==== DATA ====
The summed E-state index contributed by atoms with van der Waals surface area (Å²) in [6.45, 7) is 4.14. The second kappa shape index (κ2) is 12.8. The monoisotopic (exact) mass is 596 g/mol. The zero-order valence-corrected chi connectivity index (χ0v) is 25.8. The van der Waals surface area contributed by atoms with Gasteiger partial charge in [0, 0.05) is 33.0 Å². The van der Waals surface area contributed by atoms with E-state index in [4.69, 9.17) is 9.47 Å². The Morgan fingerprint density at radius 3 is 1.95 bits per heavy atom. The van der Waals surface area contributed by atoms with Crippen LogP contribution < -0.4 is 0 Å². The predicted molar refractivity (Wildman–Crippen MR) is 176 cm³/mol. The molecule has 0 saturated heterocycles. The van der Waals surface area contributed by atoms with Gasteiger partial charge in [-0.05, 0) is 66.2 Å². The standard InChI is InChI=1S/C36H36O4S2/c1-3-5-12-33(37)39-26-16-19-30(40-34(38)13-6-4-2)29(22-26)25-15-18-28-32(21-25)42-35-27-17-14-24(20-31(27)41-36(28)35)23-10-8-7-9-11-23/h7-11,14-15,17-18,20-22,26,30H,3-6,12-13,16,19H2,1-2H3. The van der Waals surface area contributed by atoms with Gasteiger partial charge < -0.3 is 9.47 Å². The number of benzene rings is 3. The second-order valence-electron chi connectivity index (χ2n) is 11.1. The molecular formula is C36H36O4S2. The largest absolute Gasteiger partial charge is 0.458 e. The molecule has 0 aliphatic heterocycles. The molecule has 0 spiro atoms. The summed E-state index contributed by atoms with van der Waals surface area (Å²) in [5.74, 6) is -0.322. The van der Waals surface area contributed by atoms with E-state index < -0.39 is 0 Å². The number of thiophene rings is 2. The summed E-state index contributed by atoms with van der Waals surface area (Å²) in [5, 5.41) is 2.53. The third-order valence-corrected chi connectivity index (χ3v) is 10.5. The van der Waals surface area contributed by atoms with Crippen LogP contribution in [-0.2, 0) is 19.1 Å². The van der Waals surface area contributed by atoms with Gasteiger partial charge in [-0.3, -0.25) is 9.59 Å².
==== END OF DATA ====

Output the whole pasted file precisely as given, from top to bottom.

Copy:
The summed E-state index contributed by atoms with van der Waals surface area (Å²) in [6.45, 7) is 4.14. The second kappa shape index (κ2) is 12.8. The monoisotopic (exact) mass is 596 g/mol. The zero-order valence-corrected chi connectivity index (χ0v) is 25.8. The van der Waals surface area contributed by atoms with Gasteiger partial charge in [0, 0.05) is 33.0 Å². The van der Waals surface area contributed by atoms with E-state index in [4.69, 9.17) is 9.47 Å². The Morgan fingerprint density at radius 3 is 1.95 bits per heavy atom. The van der Waals surface area contributed by atoms with Crippen LogP contribution < -0.4 is 0 Å². The predicted molar refractivity (Wildman–Crippen MR) is 176 cm³/mol. The molecule has 0 saturated heterocycles. The van der Waals surface area contributed by atoms with Gasteiger partial charge in [-0.05, 0) is 66.2 Å². The standard InChI is InChI=1S/C36H36O4S2/c1-3-5-12-33(37)39-26-16-19-30(40-34(38)13-6-4-2)29(22-26)25-15-18-28-32(21-25)42-35-27-17-14-24(20-31(27)41-36(28)35)23-10-8-7-9-11-23/h7-11,14-15,17-18,20-22,26,30H,3-6,12-13,16,19H2,1-2H3. The van der Waals surface area contributed by atoms with Gasteiger partial charge < -0.3 is 9.47 Å². The number of benzene rings is 3. The second-order valence-electron chi connectivity index (χ2n) is 11.1. The molecular formula is C36H36O4S2. The largest absolute Gasteiger partial charge is 0.458 e. The molecule has 0 aliphatic heterocycles. The molecule has 0 spiro atoms. The summed E-state index contributed by atoms with van der Waals surface area (Å²) in [5.74, 6) is -0.322. The van der Waals surface area contributed by atoms with E-state index < -0.39 is 0 Å². The number of thiophene rings is 2. The summed E-state index contributed by atoms with van der Waals surface area (Å²) in [5, 5.41) is 2.53. The third-order valence-corrected chi connectivity index (χ3v) is 10.5. The van der Waals surface area contributed by atoms with Crippen LogP contribution in [-0.2, 0) is 19.1 Å². The van der Waals surface area contributed by atoms with Gasteiger partial charge in [-0.3, -0.25) is 9.59 Å².